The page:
Current situation


Southern Europe has overtaken China as the main focal area of the recent COVID-10 pandemic and it is already possible, academically speaking, to look at the comparative crisis-management portfolios deployed by the various political systems. In particular, it is possible to analyze the relative effectiveness of methods aimed towards ebbing the flow of the contagion and its spread, particularly in the dense urban environments. At the time of the writing of this communiqué, the Western Balkans (and former Yugoslavian states in particular) are experiencing over 1500 confirmed cumulative cases. Montenegro, for a while, was the last remaining hold-out without any reported cases, but as of March 17, 2020, the contagion manifested there  with 8 reported cases. Even otherwise slow to act, most of the states have quickly realized the challenges posed by the new threat and what it could do to their relatively modest (and in places sub-standard) medical facilities. In that regard, sets of preventive measures are fielded by the ex-Yugoslav states to slow-down the onset of full crisis and give them a manageable chance to avoid the Italian mass-casualty scenario.

Figure 1 – Current infections / fatalities from COVID-19 in former Yugoslavia; compared to that of Italy, as of March 20, 2020; the current daily increase is about 30% and expected rise in mortalities as the pandemic progresses.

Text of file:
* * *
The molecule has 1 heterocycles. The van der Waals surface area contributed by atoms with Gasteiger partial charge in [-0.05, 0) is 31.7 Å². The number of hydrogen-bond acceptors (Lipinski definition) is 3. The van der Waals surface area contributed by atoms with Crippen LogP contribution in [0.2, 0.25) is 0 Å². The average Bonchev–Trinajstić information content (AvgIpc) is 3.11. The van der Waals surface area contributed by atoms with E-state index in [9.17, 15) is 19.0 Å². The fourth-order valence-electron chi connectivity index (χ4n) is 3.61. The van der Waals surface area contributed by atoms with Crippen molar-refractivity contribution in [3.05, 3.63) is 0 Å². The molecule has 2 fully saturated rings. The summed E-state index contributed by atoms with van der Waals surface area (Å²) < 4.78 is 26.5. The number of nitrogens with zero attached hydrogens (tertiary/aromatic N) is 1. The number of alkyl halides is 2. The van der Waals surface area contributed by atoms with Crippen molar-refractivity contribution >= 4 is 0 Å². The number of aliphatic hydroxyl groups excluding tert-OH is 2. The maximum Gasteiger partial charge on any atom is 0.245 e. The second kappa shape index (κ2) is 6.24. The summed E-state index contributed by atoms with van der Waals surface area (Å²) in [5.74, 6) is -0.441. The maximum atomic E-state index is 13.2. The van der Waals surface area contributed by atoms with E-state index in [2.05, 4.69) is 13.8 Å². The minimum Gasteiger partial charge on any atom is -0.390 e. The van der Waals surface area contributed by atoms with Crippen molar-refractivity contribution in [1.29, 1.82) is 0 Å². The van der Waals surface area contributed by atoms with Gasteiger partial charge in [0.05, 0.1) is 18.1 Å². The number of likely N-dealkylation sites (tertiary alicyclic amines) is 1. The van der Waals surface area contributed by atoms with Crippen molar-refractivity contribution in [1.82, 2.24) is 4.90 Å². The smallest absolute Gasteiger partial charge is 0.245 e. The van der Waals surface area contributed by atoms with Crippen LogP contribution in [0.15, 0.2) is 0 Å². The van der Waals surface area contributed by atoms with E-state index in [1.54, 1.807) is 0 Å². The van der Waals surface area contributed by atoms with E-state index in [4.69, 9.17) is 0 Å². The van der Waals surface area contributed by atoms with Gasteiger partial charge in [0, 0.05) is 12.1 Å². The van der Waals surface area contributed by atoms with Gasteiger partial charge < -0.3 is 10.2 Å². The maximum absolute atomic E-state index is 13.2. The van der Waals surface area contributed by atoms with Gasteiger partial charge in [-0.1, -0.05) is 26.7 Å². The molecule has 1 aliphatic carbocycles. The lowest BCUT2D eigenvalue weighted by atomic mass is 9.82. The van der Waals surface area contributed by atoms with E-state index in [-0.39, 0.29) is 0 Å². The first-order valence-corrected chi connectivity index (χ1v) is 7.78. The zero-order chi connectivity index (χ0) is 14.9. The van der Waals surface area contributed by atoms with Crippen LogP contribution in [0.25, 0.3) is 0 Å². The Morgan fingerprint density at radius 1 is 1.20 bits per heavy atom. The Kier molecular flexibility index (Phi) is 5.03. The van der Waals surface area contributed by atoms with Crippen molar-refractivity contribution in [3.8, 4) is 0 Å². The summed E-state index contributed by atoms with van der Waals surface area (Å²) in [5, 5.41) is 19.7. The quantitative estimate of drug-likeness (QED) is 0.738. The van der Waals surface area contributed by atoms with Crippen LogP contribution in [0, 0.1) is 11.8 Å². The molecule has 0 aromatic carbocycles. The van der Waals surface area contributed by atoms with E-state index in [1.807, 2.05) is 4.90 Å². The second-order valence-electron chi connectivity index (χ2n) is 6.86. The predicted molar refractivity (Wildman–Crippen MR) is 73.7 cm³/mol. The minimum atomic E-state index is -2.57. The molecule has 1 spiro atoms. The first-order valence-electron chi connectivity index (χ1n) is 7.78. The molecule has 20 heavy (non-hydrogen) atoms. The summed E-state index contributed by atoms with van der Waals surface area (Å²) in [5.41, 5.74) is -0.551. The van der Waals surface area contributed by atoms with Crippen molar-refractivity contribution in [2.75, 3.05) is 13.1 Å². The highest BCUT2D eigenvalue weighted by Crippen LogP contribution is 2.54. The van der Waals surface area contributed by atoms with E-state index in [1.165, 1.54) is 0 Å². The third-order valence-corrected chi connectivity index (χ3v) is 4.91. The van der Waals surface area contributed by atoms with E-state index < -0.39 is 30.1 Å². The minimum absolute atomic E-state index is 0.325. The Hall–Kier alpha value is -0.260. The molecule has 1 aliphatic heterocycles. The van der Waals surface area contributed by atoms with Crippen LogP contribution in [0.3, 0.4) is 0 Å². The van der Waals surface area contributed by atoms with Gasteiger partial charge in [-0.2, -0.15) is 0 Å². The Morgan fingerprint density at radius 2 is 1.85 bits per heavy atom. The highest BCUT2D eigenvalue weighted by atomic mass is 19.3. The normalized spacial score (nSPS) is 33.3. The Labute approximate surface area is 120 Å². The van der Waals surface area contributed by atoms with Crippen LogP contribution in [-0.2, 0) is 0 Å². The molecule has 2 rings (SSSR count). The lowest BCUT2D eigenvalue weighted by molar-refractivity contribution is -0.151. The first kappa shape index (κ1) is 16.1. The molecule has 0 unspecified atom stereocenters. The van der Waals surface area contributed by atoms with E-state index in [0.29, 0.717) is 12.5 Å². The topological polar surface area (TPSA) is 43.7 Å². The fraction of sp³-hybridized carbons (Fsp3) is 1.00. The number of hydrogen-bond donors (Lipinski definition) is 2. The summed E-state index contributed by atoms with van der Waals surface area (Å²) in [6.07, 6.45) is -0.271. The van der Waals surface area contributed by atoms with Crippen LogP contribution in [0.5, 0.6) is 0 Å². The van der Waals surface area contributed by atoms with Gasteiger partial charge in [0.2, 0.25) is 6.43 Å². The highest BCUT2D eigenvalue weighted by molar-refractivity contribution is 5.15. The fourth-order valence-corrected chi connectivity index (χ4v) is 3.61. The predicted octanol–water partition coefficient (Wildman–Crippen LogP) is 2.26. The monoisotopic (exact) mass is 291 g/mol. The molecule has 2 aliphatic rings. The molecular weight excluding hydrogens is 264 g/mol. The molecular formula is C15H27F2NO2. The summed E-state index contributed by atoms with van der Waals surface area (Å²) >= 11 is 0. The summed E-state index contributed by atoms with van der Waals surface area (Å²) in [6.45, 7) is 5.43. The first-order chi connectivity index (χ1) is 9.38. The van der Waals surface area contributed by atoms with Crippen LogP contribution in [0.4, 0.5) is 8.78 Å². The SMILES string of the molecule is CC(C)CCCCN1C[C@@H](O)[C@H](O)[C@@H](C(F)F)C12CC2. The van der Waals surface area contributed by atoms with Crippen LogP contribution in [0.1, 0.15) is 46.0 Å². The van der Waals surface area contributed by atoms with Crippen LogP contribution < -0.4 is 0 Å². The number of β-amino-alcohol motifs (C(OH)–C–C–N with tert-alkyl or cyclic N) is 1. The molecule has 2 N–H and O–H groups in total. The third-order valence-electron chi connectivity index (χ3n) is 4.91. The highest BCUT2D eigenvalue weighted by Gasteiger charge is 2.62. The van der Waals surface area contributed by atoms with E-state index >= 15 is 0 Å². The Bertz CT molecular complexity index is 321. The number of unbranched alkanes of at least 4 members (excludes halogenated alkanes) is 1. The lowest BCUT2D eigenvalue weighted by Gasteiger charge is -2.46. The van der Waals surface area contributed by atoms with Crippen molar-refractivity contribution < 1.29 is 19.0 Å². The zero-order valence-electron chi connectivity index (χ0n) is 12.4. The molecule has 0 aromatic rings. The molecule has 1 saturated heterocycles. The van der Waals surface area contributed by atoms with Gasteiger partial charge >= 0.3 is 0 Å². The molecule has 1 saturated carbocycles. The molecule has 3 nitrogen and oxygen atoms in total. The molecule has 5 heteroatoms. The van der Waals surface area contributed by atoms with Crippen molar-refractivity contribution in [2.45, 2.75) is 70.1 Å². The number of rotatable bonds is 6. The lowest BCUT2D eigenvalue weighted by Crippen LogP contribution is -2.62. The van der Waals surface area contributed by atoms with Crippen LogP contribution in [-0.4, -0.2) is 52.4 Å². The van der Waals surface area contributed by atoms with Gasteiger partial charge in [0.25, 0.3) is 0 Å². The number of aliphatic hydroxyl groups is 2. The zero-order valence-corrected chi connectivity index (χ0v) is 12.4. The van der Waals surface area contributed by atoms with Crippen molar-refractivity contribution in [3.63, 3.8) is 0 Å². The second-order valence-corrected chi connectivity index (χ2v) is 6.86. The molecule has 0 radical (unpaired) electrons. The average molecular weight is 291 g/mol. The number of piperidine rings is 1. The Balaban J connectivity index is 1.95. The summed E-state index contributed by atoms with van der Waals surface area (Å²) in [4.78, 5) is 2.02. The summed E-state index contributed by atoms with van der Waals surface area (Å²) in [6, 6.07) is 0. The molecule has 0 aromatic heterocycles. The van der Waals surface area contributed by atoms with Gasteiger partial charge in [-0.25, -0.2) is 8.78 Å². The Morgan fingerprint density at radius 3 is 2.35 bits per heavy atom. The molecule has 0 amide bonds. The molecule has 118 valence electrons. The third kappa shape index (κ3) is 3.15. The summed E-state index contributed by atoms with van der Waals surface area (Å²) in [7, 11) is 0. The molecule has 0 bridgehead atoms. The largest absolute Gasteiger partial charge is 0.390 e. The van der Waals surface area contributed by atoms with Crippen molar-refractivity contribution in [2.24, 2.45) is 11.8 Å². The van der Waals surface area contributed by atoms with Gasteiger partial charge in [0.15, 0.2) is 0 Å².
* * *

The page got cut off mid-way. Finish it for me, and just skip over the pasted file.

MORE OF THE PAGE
Lessons from the past


The case of epidemic / pandemic is not the first wide-ranging natural disaster the Western Balkans is facing together: the floods of May 10-14, 2014 have caused considerable damage and destruction. In approximately 72 hours, three months' worth of rain had fallen in Croatia-Bosnia-Herzegovina-Serbia. The flooding was caused by an extra-tropical cyclone (Tamara) that pulled in moisture from the Mediterranean Sea for nearly three days. Much of the water has increased the water-flow of Sava River, which cuts across the middle of the Balkan Peninsula. The event is considered the region’s worst flood in more than 120 years of record-keeping (NASA EOS, 2014). More than 40 percent of Bosnia and Herzegovina was thought to be in some level of flooding.  The floodwater destroyed nearly 100,000 structures and homes, killed thousands of livestock animals, and exposed or moved many landmines that were set during the 90’s conflict in Bosnia-Herzegovina.  The flood-affected region was in the excess of 20,000 square kilometers and over 2 million residents have been displaced or threatened. The disaster response took an unprecedented engagement of local, regional and state-wide assets to provide immediate response, evacuation and mitigation afterwards (Huseinbasic, 2014).

Figure 2 – Extent of flood-affected regions and communities during May 10-14, 2014 flooding event (adapted from a report by Huseinbasic, 2014).